Bloomfield’s “Summer”

In keeping with the schedule I put forth yesterday, I present a literary piece for your perusal today.

There are few things I love so much as good English pastoralism; give me Vaughn Williams, Butterworth, Parry, and Bridge most any day, and I’ll have all the music I need to feel all the feelings of life.  Which is perhaps why the pastoral is so seductive to someone like me–in its seeming simplicity, its lack of pretension, it very quietly speaks the truths of human life that we (post)moderns so eagerly try to escape: limitations, frustrations, pain, discipline…and joy, peace, quietness, and beauty, things that exist as a result of the former group, not in spite of it.

I have a similar attraction to pastoral literature, though my education in this regard is very spotty (and is thus very much like my education in pastoral music), especially with regard to the English pastoral.  But the concepts of place, and peace, and discipline are always so close to my mind, especially as I grow older, especially as I become more comfortable with who and where I am, and as these are the essential concerns of the pastoral, I always become excited and wonderfully anxious when I encounter a bit of pastoralist writing.  Which is what I’ve come across today, in the form of “Summer,” the second section of English poet Robert Bloomfield’s The Farmer’s Boy.

I know nothing about Bloomfield, having never heard of him before today, except for what the Encyclopedia tells me:

English poet, was born of humble parents at the village of Honington, Suffolk, on the 3rd of December 1766. He was apprenticed at the age of eleven to a farmer, but he was too small and frail for field labour, and four years later he came to London to work for a shoemaker. The poem that made his reputation, The Farmer’s Boy, was written in a garret in Bell Alley. The manuscript, declined by several publishers, fell into the hands of Capell Lofft, who arranged for its publication with woodcuts by Bewick in ‘Soo. The success of the poem was remarkable, over 25,000 copies being sold in the next two years.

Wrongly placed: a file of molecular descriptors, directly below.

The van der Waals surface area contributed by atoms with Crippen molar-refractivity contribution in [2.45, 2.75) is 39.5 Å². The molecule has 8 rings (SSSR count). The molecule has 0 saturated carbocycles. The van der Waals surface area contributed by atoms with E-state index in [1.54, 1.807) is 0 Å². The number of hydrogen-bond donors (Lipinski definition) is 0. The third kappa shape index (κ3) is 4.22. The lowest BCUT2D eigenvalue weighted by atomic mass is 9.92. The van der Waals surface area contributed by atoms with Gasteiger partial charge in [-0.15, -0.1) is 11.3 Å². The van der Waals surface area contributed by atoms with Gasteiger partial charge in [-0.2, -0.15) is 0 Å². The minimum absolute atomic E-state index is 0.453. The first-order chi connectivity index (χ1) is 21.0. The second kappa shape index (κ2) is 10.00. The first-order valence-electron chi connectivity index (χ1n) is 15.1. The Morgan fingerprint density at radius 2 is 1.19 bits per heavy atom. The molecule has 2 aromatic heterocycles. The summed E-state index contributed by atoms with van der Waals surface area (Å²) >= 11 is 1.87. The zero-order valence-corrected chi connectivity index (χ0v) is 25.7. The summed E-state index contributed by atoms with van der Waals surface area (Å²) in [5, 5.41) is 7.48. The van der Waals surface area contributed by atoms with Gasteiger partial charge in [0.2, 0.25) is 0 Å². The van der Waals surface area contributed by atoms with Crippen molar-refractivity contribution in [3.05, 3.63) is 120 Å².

Bloomfield died in 1823.  Several things interest me about Bloomfield, then.  First, he came from humble origins, and produced, as we shall see, poetry of real quality–even if it is not brilliant poetry, even if nothing in The Farmer’s Boy approaches Gray’s “Elegy,” it is still strong, moving, robust, challenging, and most importantly beautiful poetry.  Its ostensible simplicity is its strength, the source of its complexity, as we see in pastoral work, generally.  Secondly, that Bloomfield was poor and apprenticed out, and not sent to school, suggests that he was likely an autodidact.  This, I am certain, is the only real kind of education one can ever have.  Perhaps the autodidact never becomes a master at anything; perhaps for every Henry Adams, who was a brilliant autodidact, there are ten millions of dilettantes.  I say so be it.  The dilettante, the amateur, this is what we simple folk, those of us who do not expect to ever be a great man, but merely a simple person living our simple life–and thus a person who recognizes and resists the destructive siren song of hubris, and who perhaps makes life a little more worth the living–we should all strive to be like this.  Bloomfield is perhaps not a great poet, but he is a good poet; more to the point, he is an amateur, he is one who loves.  That love shines through in this poem.  Finally, the success of Bloomfield’s poem points to the fact that popular culture can be edifying, and challenging, and point us to how different our lives and our world can be.  This is as true for us as it was for Bloomfield’s day; the challenge is to work towards bringing about a popular culture of this type, and to replace the popular culture that is dominant today and was surely dominant then–one that promotes hubris, and licentiousness, and disregard for our fellow humans, and disrespects our own humanity, asking that we give it up for the fulfilment of our basest instincts, things that find cessation, only to immediately crave again.